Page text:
In order to obtain a granted patent, it is necessary to file a patent application with the relevant Patent Office (e.g. the UK Intellectual Property Office for UK patents, the European Patent Office for European patents, the US Patent and Trademark Office for US patents).
A patent application specifies the applicant(s) for a patent and includes a patent specification which describes the invention and includes claims which set out the scope of protection which the applicant(s) seek.
Most Patent Offices publish patent applications, typically about 18 months after the priority date, and republish the patent specification if and when a patent is granted. This means that if you are viewing a published patent specification it is important to be clear whether you are reading a patent application as first published, or a patent as granted (or even as amended post-grant).
The patent applications procedure varies between territories. In the UK and Europe, and many other territories, patent applications are examined in depth to determine whether they meet the requirements for patentability. However there are countries where patents are examined in less depth or granted after only a formality examination.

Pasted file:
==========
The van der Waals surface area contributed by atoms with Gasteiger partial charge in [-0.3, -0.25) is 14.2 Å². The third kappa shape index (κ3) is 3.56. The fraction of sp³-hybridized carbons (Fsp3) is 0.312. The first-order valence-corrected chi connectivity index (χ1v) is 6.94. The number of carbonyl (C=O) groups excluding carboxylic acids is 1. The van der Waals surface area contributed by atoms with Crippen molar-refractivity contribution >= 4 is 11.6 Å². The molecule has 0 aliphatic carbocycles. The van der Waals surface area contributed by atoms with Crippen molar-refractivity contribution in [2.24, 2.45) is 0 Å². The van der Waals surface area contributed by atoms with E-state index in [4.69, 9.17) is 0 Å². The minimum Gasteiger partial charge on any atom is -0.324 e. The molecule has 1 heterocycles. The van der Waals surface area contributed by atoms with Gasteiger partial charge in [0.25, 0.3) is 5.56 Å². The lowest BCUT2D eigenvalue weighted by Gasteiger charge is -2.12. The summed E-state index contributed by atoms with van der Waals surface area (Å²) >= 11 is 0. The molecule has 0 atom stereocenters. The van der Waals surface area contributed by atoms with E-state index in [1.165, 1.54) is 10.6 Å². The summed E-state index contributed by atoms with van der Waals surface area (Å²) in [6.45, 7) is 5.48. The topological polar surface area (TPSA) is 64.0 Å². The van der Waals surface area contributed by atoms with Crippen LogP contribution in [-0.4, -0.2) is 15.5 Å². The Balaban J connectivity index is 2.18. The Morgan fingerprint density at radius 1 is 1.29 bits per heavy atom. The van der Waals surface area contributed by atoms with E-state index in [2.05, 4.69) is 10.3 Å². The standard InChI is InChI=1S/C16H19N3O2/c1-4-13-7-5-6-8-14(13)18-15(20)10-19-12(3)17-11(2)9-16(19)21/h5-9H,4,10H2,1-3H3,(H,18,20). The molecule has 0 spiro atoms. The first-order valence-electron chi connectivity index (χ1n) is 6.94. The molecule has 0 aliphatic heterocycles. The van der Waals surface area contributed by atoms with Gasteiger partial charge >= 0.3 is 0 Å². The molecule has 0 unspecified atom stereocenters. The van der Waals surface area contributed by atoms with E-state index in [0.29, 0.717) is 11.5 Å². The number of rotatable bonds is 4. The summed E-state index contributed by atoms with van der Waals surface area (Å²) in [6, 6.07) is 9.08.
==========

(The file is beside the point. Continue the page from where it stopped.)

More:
An important feature of the patent application procedure is that by international convention, it is possible to file a patent application first in a single territory (e.g. the UK, Europe, the US etc.) and then to file further applications in other territories within one year of the filing date of the first application for the same invention which “claim priority” from the first application. If a later application validly claims priority from the first application then it will be judged for novelty and inventive step as of the filing date of the first application, for subject matter which the applications have in common. This means that it is usually possible to defer the choice of where to seek protection – and the costs of filing patent applications internationally – for a year from the filing of a first application.